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Genome Res. 2010 Jun;20(6):861-73. doi: 10.1101/gr.100552.109. Epub 2010 Apr 8.

Multiplexed massively parallel SELEX for characterization of human transcription factor binding specificities.

Author information

1
Department of Molecular Medicine, National Public Health Institute (KTL) and Genome-Scale Biology Program, Institute of Biomedicine and High Throughput Center, University of Helsinki, Biomedicum, Helsinki, Finland.

Abstract

The genetic code-the binding specificity of all transfer-RNAs--defines how protein primary structure is determined by DNA sequence. DNA also dictates when and where proteins are expressed, and this information is encoded in a pattern of specific sequence motifs that are recognized by transcription factors. However, the DNA-binding specificity is only known for a small fraction of the approximately 1400 human transcription factors (TFs). We describe here a high-throughput method for analyzing transcription factor binding specificity that is based on systematic evolution of ligands by exponential enrichment (SELEX) and massively parallel sequencing. The method is optimized for analysis of large numbers of TFs in parallel through the use of affinity-tagged proteins, barcoded selection oligonucleotides, and multiplexed sequencing. Data are analyzed by a new bioinformatic platform that uses the hundreds of thousands of sequencing reads obtained to control the quality of the experiments and to generate binding motifs for the TFs. The described technology allows higher throughput and identification of much longer binding profiles than current microarray-based methods. In addition, as our method is based on proteins expressed in mammalian cells, it can also be used to characterize DNA-binding preferences of full-length proteins or proteins requiring post-translational modifications. We validate the method by determining binding specificities of 14 different classes of TFs and by confirming the specificities for NFATC1 and RFX3 using ChIP-seq. Our results reveal unexpected dimeric modes of binding for several factors that were thought to preferentially bind DNA as monomers.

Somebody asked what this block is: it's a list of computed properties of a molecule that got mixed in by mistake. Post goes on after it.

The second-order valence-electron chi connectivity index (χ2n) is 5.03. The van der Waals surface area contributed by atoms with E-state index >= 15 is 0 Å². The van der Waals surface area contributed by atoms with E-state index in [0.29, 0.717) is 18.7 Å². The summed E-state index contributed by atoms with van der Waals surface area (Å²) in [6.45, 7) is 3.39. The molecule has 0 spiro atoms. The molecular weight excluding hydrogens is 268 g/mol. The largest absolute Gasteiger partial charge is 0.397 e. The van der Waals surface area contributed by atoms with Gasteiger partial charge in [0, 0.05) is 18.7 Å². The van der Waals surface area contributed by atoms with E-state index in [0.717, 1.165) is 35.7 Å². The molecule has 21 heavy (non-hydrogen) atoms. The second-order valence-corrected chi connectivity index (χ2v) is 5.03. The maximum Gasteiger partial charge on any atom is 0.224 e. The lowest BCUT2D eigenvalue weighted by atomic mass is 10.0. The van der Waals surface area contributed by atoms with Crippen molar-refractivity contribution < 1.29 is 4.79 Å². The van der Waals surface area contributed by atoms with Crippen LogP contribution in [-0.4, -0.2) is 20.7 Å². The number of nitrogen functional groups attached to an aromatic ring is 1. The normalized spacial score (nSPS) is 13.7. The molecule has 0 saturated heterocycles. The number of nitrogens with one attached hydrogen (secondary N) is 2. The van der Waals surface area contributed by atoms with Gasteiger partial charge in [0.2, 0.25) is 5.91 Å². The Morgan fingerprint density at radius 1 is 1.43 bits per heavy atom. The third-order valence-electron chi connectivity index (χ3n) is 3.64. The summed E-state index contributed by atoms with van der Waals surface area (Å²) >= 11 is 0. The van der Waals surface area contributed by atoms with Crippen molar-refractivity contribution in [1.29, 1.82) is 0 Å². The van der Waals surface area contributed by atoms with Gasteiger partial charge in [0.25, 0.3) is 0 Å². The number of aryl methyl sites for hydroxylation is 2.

PMID:
20378718
PMCID:
PMC2877582
DOI:
10.1101/gr.100552.109
[Indexed for MEDLINE]
Free PMC Article

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